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Escape from Iran: The Canadian Caper (1981)

A dramatized account of how the staff of the Canadian Embassy helped a group of American diplomats escape from Iran during the Iranian Revolution.

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(screenplay), (story) | 1 more credit »
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Cast

Cast overview, first billed only:
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Chris Wiggins ...
John Sheardown
Diana Barrington ...
Zena Sheardown
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James B. Douglas ...
Tisa Chang ...
Larry Aubrey ...
Matsu Anderson ...
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Robert Lalonde ...
Jean Pelletier
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Marine Sergeant Lopez
Jason Dean ...
Sergeant Gauthier
Jonathan Welsh ...
Michael Howland
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Victor Tomseth (as John-Peter Linton)
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Storyline

This film tells a combination of how Ken Taylor and his Canadian Embassy staff in Teheran during the Iranian hostage crisis hid half a dozen American embassy staffers at great personal risk. It furthermore tells the story, which was revealed much later to the cover story for the joint CIA/Canadian rescue operation, of how Ken Taylor successfully smuggled those Americans out of Iran safely under the noses of the internal security forces. Written by Kenneth Chisholm <kchishol@execulink.com>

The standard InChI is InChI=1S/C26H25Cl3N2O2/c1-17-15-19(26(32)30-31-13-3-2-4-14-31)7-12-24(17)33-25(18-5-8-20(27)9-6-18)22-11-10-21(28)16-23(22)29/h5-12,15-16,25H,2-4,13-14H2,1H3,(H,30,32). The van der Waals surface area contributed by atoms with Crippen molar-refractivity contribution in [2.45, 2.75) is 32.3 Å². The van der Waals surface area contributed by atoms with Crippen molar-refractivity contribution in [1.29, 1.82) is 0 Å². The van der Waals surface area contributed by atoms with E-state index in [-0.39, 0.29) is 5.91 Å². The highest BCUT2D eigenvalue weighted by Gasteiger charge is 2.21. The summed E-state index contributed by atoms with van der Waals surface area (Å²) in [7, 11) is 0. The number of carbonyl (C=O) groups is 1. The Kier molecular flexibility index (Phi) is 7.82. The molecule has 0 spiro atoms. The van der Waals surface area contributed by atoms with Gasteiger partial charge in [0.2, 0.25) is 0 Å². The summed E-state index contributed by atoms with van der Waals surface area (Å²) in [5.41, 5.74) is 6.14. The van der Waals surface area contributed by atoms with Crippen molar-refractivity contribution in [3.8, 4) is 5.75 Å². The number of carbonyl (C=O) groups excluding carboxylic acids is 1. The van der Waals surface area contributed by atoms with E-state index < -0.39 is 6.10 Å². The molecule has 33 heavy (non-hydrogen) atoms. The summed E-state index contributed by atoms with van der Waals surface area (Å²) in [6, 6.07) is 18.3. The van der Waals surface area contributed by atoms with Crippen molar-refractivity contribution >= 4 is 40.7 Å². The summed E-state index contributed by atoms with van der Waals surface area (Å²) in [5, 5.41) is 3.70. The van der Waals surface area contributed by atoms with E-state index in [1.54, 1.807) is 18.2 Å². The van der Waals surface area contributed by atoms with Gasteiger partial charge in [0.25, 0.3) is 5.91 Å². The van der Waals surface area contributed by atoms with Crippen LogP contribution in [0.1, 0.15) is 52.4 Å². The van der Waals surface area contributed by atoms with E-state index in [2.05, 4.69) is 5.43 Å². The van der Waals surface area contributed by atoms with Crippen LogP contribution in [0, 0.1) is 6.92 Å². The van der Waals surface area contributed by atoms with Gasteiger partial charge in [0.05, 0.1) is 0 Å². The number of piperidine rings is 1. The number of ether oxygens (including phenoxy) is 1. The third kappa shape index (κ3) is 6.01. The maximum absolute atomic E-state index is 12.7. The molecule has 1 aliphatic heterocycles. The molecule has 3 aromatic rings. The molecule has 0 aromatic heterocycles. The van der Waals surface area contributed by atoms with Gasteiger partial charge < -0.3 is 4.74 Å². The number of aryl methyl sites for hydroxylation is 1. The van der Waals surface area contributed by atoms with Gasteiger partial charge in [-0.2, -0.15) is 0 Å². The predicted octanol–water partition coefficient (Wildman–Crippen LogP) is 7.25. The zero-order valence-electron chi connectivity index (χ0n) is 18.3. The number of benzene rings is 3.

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Release Date:

17 May 1981 (USA)  »

Also Known As:

Desert Blades  »

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1.33 : 1
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Did You Know?

Trivia

Near the end of the movie, the newspaper clipping that Jean Pelletier pins to a bulletin board is a reconstruction of the actual front page of Montreal's La Presse newspaper of Tuesday, January 29, 1980. It has the same headline and layout as the original, except that the pictures of Ken Taylor and Jean Pelletier were replaced by those of their respective actors. It reads "Audacieux coup du Canada en Iran: Américains cachés à l'ambassade, sauvés" ("Daring operation by Canada in Iran: Americans hide in Embassy and are rescued"). See more »

Connections

Followed by 444 Days to Freedom: What Really Happened in Iran (1986) See more »

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User Reviews

 
The movie that proves that not all Canadians are push-overs.
6 August 2001 | by (Red Earth, Saskatchewan) – See all my reviews

This movie should appeal to all Canadians on the level of a sentimental reminder of our heroics during the Iranian hostage incident. However, it should also be appealing on an entertainment level also. The film stars many familiar Canadian actors like the ubiquitous Robert Joy, Chris Wiggins, R.H. Thompson and, of course, the anti-hero Gordon Pinsent who plays real life anti-hero Ken Taylor. The film does not glorify Taylor as a one-man Rambo saviour but rather shows him as a leader among a group of peace loving and peace keeping Canadians. For example, Thompson plays Lee Schatz. Schatz helps the escape plan by pretending to be an agriculture student from Guelph. The Iranian airport officials fall for his ruse and the hostages are one step closer to freedom. Quite often, TV movies based on recent real life events become dated quickly. However, the humour, production and cast make this film a souvenir of the 1980s to hang on to.


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